Syftet med projektet är att utveckla samhällsekonomiska riskbedömningsmetoder för skyfallsskador på en geografiskt aggregerad lokal nivå (i Sverige) som kan vara ett stöd för beslutsfattare inom riskreduktion och klimatanpassning.

  • Projektets längd: 2021-2023
  • Finansiering: 3 MSEK (Formas)
  • Arbetsgrupp: Lars Nyberg, Barbara Blumenthal, Tonje Grahn, Jan Haas, Konstantinos Karagiorgos, Kristin Gustafsson (KaU-CNDS)

When it rains it pours: Biogeophysical drivers and societal responses to compound natural hazard events in Sweden

Climate change increases the risk of extreme natural hazard events, such as wildfires, extreme precipitation events and floods. Society is generally well prepared to effectively respond to single natural hazard events, but less is known about the ability to cope with compound natural hazard events, that is, several events occurring simultaneously or sequentially. This project aims to: (i) develop an integrated map of natural hazard events in Sweden, (ii) explore causal chains of compound events, and assess social vulnerabilities in exposed areas, and (iii) assess collective capacities to achieve effective collaboration in planning and response to mitigate the effects of these compound events.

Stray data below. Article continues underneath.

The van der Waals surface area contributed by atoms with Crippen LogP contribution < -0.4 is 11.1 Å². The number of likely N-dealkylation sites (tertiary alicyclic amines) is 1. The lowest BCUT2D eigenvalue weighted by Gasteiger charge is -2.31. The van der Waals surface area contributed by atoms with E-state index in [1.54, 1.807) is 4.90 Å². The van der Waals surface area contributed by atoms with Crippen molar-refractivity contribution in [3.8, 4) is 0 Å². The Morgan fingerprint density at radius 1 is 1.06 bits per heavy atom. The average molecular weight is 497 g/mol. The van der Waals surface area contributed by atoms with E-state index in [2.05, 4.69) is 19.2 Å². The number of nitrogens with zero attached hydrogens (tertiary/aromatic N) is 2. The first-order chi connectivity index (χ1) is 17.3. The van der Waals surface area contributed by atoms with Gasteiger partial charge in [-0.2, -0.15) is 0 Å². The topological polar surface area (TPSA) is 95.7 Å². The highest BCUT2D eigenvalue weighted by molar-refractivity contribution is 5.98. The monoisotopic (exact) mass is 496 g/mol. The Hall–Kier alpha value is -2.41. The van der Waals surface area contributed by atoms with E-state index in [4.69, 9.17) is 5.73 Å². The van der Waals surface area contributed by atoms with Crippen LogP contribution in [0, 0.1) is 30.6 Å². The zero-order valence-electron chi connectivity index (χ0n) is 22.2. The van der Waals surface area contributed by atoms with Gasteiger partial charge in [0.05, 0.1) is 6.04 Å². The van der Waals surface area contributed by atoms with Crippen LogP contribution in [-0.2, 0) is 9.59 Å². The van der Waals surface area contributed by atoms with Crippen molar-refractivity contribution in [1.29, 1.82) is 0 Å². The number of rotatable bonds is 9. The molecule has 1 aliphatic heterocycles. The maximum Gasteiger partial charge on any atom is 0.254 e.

• Duration of the project: 2021-2023
  • Funding: 3.4 Million SEK (The Kamprad Family Foundation for Entrepreneurship, Research & Charity)
  • People involved: Johanna Mård (PI, UU), Daniel Nohrstedt (UU), Örjan Bodin (SRC)

Method for prioritizing and assessing the benefits of climate adaptation measures – the right action in the right place and in the right order